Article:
The South African Motor Industry has come to a grinding halt with factories, head offices and dealerships throughout the country closed as part of the nationwide lockdown. This hasn’t stopped the industry from coming to the rescue of several aid workers, NGOs and the medical industry to try and lend a hand.
Mobility for aid workers and NGOs
Jaguar Land Rover has given 11 vehicles to the South African Red Cross Society (SARCS) to assist the organisation in its efforts to minimise the spread of the virus. This is part of a global partnership between Jaguar Land Rover and SARCS.
Working mostly in vulnerable areas where mainstream media is less focused and available, SARCS is playing a key role in promoting and educating communities. The focus is on hygiene through sanitisation tips and techniques, hand washing, information dissemination, demystifying myths on the virus and distributing masks and gloves.
Another key area where mobilisation is needed is for the contact tracing teams tasked with the enormous role of identifying cases, testing and then tracing the other people with whom positive patients have been in contact.
Assisting those most in need
Ford South Africa has also engaged in supporting humanitarian efforts by providing a fleet of Ford Everests and Rangers to a few disaster management and volunteer organisations in KZN, the Eastern Cape, the Western Cape and Gauteng.
The Laudium Disaster Management organisation has given out hand sanitisers, soaps and food packs to other NGOs such as hospices and DeafSA. Ford has extended the use of Ford Everests in assisting these efforts.
The Gift of the Givers Foundation has also benefitted from the use of some Ford Everest and Ford Ranger vehicles. One of the largest disaster management agencies on the continent, Gift of the Givers has mobilised teams of doctors and nurses to provide medical assistance in communities around the country.
Neale Hill, MD of FMCSA has commended these organisations saying, “The people at the frontline of the containment efforts and those dealing with the sick are the true heroes of this unprecedented battle, and we commend every doctor, nurse, NGO, healthcare worker and volunteer involved in this process for their selfless commitment to ensuring the health and wellbeing of others.”
Ventilator manufacturing and 3D printing of masks
Some of the most needed devices in treating and overcoming the effects of this strand of the virus are ventilators.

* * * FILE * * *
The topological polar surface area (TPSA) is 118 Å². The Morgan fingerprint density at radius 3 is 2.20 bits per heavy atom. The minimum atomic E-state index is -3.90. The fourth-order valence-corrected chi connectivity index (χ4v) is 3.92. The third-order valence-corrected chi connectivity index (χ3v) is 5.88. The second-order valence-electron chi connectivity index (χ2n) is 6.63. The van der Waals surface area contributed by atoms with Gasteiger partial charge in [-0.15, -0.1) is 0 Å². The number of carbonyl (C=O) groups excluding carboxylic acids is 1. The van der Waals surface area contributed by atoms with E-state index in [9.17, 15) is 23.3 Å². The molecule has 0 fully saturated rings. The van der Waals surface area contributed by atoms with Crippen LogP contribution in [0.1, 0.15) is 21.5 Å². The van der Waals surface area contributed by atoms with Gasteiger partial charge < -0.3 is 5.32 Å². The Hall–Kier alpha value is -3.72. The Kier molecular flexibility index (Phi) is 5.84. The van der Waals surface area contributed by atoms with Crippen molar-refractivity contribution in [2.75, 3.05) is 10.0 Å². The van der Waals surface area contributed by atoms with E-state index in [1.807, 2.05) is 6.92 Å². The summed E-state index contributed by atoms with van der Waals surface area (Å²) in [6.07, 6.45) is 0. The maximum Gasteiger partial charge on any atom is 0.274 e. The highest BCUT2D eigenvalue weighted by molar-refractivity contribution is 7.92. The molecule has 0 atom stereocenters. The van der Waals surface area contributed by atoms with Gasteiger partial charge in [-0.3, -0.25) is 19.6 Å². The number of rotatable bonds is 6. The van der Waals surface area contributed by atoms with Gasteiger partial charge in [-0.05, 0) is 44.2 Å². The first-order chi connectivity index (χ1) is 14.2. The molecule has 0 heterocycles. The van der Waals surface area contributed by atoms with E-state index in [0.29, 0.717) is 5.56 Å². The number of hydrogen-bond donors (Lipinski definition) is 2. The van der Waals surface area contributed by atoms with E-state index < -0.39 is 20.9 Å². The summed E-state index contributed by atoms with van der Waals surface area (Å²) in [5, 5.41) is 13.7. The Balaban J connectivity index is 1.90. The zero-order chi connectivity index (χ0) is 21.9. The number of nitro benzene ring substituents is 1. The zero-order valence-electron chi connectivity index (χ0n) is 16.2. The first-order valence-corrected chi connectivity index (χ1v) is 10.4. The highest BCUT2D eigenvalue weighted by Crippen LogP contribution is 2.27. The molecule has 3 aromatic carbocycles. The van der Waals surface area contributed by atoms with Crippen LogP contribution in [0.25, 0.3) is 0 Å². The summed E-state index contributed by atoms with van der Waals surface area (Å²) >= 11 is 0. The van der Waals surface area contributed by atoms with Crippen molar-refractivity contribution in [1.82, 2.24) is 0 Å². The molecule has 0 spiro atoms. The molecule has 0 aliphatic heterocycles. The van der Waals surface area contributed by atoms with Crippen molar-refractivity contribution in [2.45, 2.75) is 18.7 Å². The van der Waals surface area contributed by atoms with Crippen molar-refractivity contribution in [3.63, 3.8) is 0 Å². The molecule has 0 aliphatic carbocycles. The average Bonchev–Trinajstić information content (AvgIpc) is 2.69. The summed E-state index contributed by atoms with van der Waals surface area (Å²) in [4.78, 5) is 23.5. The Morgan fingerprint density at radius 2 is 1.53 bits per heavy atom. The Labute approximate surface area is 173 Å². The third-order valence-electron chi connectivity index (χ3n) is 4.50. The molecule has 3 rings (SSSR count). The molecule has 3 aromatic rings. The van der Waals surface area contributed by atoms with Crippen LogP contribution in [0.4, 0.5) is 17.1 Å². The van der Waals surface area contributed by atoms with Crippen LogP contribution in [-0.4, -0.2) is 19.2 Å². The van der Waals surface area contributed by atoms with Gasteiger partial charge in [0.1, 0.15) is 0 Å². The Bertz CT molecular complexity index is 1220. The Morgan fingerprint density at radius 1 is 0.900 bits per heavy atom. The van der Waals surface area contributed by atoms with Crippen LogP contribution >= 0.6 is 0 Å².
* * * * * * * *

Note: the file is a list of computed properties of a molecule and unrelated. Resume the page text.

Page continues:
As health systems become inundated with high-care patients requiring ventilators, the shortage of these has become a dire global problem.
Similar to how the F1 community has taken to converting their F1 engineering facilities to produce these, so too have vehicle OEMs taken to doing same.
It’s a mammoth task to change a production line from manufacturing car parts to manufacturing ventilator parts, but the Volkswagen Group is doing just that. Last week, SEAT started producing prototype ventilators made out of 80 different components including adapted car parts such as windscreen wiper motors and gearbox 3D printed gears.
Out of 13 different initial prototype designs, SEAT has settled on one specific design that is now being rolled out in consultation with healthcare authorities.
VW South Africa’s Uitenhage factory has also received this design spec and is now preparing to produce parts towards this design using 3D printing.
The ventilators are pending urgent medical approval so that mass production can commence. VWSA forms part of the National Government Task Force, and this initiative flows from the government-backed South Africa Emergency Ventilator Project. This is a movement led by businessman Justin Corbett who heads a team of businesspeople, engineers, and doctors to produce ventilators and respirators for the continent.
VW is also among a few car companies that are using 3D printing to produce face masks with visors for use in prevention measures for healthcare workers around the globe. Other such companies include VAG group brand Lamborghini.
Financial assistance from Toyota
During the economic downturn caused by the global pandemic, Toyota Financial Services has committed to offering financial assistance to customers. From 1 April – 30 June 2020, Toyota has implemented initiatives that include payment breaks or specialised arrangements for their business and private customers who have shown ‘sound banking practices’ previously. These measures are in line with the relief offered by banks and financing houses.
Wondering what to do with the kids? Ask Ford
Ford South Africa has thought about the many families who are bound to their homes during this lockdown. Ford has developed a content portal that assists parents in giving the kids something to do during this time. Named the Ford Family Fun Hub, it’s a portal of educational games, quizzes, colouring images, mazes and more.
It’s a free portal of information with easily printable pdf images that will keep the kids entertained for a time, all the while doing a smart and necessary brand exercise too. Visit the Ford Family Fun Hub here.
This content has been created as part of our freelancer relief programme. We are supporting journalists and freelance writers impacted by the economic slowdown caused by #lockdownlife.
If you are a freelancer looking for a small fee to contribute to The South African, read more here.
Help support journalists, the guardians of independent journalism, through our student media initiative that gives a voice to students and their generation! Find out more…Tags: virus